Much of this happens behind the closed door of a school classroom. Without a whistleblower, this kind of cheating is hard to uncover. And as reporters at The Atlanta Journal-Constitution have learned in four years of covering cheating in Atlanta and nationwide, teachers who turn in their colleagues often risk their own careers.
But we’ve also learned that test scores for groups of students behave predictably, with little change between years or grades. If average scores show large jumps or dives, something other than education may be going on.
We began to suspect that Georgia achievement test results might not be what they appeared in 2008. About 40 percent of eighth graders failed spring math test that year, after a new curriculum was introduced. But in the fall, the state Education Department announced that more Georgia schools than ever before had met their Adequate Yearly Progress goals set by the No Child Left Behind Act.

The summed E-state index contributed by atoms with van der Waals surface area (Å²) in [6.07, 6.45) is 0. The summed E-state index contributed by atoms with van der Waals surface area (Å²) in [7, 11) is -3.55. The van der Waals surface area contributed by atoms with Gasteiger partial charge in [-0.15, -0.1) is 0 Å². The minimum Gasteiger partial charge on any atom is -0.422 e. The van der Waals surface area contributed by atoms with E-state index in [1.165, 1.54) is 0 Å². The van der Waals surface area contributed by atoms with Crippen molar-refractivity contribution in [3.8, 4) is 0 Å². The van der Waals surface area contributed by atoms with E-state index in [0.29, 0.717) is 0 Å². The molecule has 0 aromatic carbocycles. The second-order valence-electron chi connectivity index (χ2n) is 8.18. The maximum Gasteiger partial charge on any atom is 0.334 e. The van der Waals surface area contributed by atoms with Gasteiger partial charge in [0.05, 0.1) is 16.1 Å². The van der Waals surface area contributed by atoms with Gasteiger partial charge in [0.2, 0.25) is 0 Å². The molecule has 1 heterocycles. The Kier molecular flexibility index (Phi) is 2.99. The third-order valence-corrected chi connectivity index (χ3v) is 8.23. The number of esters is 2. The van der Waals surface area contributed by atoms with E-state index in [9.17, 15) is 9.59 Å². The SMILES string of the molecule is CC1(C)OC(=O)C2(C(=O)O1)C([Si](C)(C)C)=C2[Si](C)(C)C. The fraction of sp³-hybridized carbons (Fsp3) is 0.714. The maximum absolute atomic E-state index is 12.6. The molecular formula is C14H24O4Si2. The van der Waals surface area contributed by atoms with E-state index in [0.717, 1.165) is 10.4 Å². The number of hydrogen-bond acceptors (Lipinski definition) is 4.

AYP data showed that many schools had met their goals only because of extraordinary gains on math retests after a few weeks of summer school. Thus began our four-year adventure in the power, and the limitations, of using sta-tistical analysis to uncover cheating by educators on state achievement tests.
For our first cheating story, we had the best possible information – student-level data with both the spring score and the summer retest score. Browsing through the data, it was easy for Heather Vogell, the education reporter on our investigative team, to find unlikely results. At a school where more than 30 kids failed the spring test, summer school brought all of them up to passing level, and half of them to the highest “exceeds expectation” level.
To take a broader view, we used a simple statistical technique. We converted the average score changes at each school and grade to a z-score, which expresses the change in standard deviations, or the typical score change.